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My gift

From BBC - November 15, 2017

Why would anyone donate their eggs to help a stranger have a child? Elaine Chong explains her reasons.

I first heard about egg donation when I was at university in the US. We studied the sociology, psychology and biology of sperm and egg donation, and I was really inspired by the gift-giving nature of it - I knew it was for me.

The professor told us that egg banks wanted young, healthy women who were well-educated, but that there was a real shortage of women of colour.

I thought about people like me - from a Chinese background - who might have fertility problems and want to have children really badly. I thought about my gay male friends who spoke at length about wanting to be good parents and how my gift could help them, too.

The professor talked about how each egg could be worth up to $3,000 (2,280) which made the lecture hall go: "Ooooooh!"

I decided to give it a go and registered via a website decorated with pictures of cheerful, chubby babies.

Unfortunately, I failed the screening process almost immediately- anyone who lived in the UK for more than six months from 1980 to 1997 is ineligible because of the possible risk of transmitting the human form of BSE (vCJD). This also meant I could not donate blood, or be put on the organ donor list.

But the idea stayed with me, and when I came back to the UK for my postgraduate degree, I decided to try again here.

One big difference is that donors here receive a one-off compensation fee of 750 ($990) to cover costs - but I was not doing it for the money.

I registered through another website decorated with cute baby pictures and was invited to take part in a rigorous screening process.

They asked me lots of questions - the administrator, the nurse, the doctor - everyone wanted to know why I wanted to donate my eggs.

I boiled it down to: "I want to make families feel complete."

I found out that in the UK there is also a shortage of donors from ethnic minorities.

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As far as I know, there's nothing in Chinese culture that prohibits egg or gamete donation, but it still took me ages to tell my mother that I wanted to do it.

My mum has always insisted that if she were to die, she wanted to donate any organ that could be useful to people. Eggs though! That's a bit different, because people would be walking around with our genes. Would my parents think of them as their grandchildren?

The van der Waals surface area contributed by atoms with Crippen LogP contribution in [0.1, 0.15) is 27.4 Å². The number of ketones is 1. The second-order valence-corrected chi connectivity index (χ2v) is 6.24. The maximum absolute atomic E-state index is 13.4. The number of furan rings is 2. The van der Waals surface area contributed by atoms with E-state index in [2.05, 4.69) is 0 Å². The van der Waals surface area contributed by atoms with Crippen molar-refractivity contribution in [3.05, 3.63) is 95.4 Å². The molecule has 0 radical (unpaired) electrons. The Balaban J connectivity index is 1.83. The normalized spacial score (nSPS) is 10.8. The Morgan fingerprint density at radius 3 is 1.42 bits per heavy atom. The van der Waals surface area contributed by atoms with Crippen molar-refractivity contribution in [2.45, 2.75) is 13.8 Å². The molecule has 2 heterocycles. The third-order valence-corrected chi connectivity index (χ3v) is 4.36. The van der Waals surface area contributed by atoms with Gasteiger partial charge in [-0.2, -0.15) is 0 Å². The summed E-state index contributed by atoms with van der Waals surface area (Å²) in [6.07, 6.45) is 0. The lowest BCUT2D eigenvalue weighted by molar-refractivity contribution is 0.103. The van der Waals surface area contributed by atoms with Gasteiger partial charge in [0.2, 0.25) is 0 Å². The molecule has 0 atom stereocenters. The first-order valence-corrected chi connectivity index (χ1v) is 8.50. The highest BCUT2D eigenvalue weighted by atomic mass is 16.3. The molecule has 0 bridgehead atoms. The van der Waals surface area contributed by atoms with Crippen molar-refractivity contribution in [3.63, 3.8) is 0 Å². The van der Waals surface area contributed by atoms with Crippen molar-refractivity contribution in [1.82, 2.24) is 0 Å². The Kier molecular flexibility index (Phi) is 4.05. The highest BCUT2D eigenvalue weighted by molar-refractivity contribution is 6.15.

When I eventually told her, her immediate reaction was, "Let's not tell your dad."

When I was approved as a donor, they explained that it was not like in the movies and that after the donation I really would not get any news about possible offspring until they were adults - and then only if they asked the Human Fertilisation and Embryology Authority for information about their egg donor.

I thought that seemed reasonable.

I found myself thinking a lot about how I was presenting myself to the potential parents. On the forms I filled in my height, my weight, my eye colour and medical history, but that does not really capture me as a person.

How would parents know if their kid might turn out to be sporty, fond of Thai food, kind to animals or like wearing black?

The clinic did ask about my hobbies and whether I played a musical instrument, but it felt like I was writing a pretty dry CV, to be honest.

Over the next few weeks I had lots of medical tests. I really hate having blood drawn so I always treated myself to a samosa afterwards - as a consequence, samosas now taste like cheering myself up.

I had to inject myself with hormones twice a day, which was a bit like playing doctor. I kept the needles in our family fridge - nobody asked me what was in the strange-looking pack.

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